- The Washington Times - Monday, August 14, 2000

Is Indonesia really a state, let alone a nation-state? The question is quite pertinent as we watch the largest Muslim country in the world 210 million struggling to create the national identity it has lacked since its creation by the Netherlands, its once colonial master, more than half a century ago.

Endemic corruption, widespread inter-ethnic violence, wasted international loans these are only part of Indonesia's calamities. Far worse was a catastrophic national leadership: a onetime crooked president, Gen. Suharto, about to face trial on embezzlement and other criminal charges; a current president, the narcoleptic Adburrahman Wahid, 60, disabled and ineffectual, who to escape impeachment has just handed over his powers to Indonesia's vice president, Megawati Soekarnoputri. She is the daughter of Sukarno, one of the worst post-colonial rulers, who as Indonesia's first president ran the country into the ground in an alliance with the Indonesian Communist Party.

No, Indonesia, this archipelago of thousands of islands, is not a country and the sooner that fact is recognized the better for peace and stability in South Asia. As Indonesia stumbles from crisis to crisis it should be clear to anybody that building a nation out of this melange of peoples is impossible without enormous bloodshed as we have already seen in East Timor and in Acheh Sumatra, Celebes and the Moluccas.

Responsible for this ghastly mess of post-colonialism is the Netherlands. Instead of following decolonization principles, namely returning each colonial territory to its indigenous people, as for the most part other colonial empires did, the Dutch kept its empire intact at the handover. In other words, as a defeated colonial power, the Netherlands transferred sovereignty to another colonial power, a Javanese regime. The name of the "new" country was changed from "Dutch East Indies" to "Indonesia," although no such country had ever existed. That meant that peoples on islands other than Java Acheh, Borneo, Sulawesi, West Irian, the Moluccas were forced to become part of a so-called country that had no existence in history: There was no common language, no common culture and no will to live together.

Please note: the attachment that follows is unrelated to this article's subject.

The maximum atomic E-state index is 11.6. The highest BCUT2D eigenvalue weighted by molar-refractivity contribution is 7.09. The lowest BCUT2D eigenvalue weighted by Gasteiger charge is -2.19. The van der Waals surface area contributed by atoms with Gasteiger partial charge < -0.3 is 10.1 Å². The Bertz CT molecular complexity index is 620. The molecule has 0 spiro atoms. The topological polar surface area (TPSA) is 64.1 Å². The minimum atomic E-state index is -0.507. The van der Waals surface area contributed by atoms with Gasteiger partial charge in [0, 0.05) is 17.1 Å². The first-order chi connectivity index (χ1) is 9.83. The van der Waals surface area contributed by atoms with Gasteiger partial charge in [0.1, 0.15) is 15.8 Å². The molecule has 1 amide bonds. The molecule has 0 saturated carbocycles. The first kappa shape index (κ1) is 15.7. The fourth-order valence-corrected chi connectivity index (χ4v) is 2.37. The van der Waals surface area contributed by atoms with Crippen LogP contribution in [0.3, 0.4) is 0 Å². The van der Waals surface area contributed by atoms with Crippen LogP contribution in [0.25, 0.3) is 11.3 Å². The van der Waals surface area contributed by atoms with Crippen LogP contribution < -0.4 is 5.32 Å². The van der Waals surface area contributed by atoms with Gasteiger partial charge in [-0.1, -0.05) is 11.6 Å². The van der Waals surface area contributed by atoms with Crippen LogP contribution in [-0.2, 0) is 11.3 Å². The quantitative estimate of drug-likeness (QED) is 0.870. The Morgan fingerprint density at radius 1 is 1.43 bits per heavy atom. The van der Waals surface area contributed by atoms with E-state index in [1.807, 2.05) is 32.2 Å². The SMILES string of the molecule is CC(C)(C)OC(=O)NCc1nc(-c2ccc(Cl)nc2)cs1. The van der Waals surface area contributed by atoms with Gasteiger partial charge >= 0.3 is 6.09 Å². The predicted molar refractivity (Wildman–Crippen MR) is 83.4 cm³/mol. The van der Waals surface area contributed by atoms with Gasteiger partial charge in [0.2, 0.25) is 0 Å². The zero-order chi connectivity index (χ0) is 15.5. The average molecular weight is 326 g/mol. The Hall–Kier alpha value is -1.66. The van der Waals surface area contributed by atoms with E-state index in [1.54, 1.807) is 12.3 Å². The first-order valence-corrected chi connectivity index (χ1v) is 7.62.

The majority of the peoples of the East Indies conquered by the Dutch are not Javanese. But by the sheer accident that the Dutch colonial regime established the center of administration on the island of Java, the Javanese inherited the "right" of colonial overlordship.

Attempts by the French and British to combine disparate peoples were few, and they turned into failures. The French combined Mali and Senegal into the Mali Federation that lasted six months and they are now separate countries. The British tried territorial mergers in two places the Federation of Rhodesia and Nyasaland; it collapsed into three countries, Zimbabwe, Zambia and Malawi. Britain created one country that had no previous existence Nigeria. In the late 1960s, a civil war broke out in Biafra between the Yoruba and Ibo peoples and a million people died. Now parts of Muslim Nigeria are imposing Muslim law, the sharia, on its territory despite large Christian populations.

Indonesia's experiment in nation-building is further handicapped because it is an archipelago of 13,600 islands, many of them uninhabited. In length, its scattered islands extend more than 2,400 miles, the distance from Lisbon to Moscow. In width, they extend more than 1,200 miles, the distance from Rome to Stockholm. Administration by a central government is impossible except by guns and bayonets and that isn't working in Acheh, where a rebellion that has cost hundreds of thousands of lives has been under way for some three decades.

An American statesman has written: "Indonesia was nothing but a geographic expression until the Dutch found it more efficient to unite the islands of the Indies under a single administration." The author of that finding was then Harvard Professor Henry Kissinger. What he wrote ("Nuclear Weapons and Foreign Policy") in 1963 is just as true today.



Arnold Beichman, a research fellow at the Hoover Institution, is a columnist for The Washington Times.

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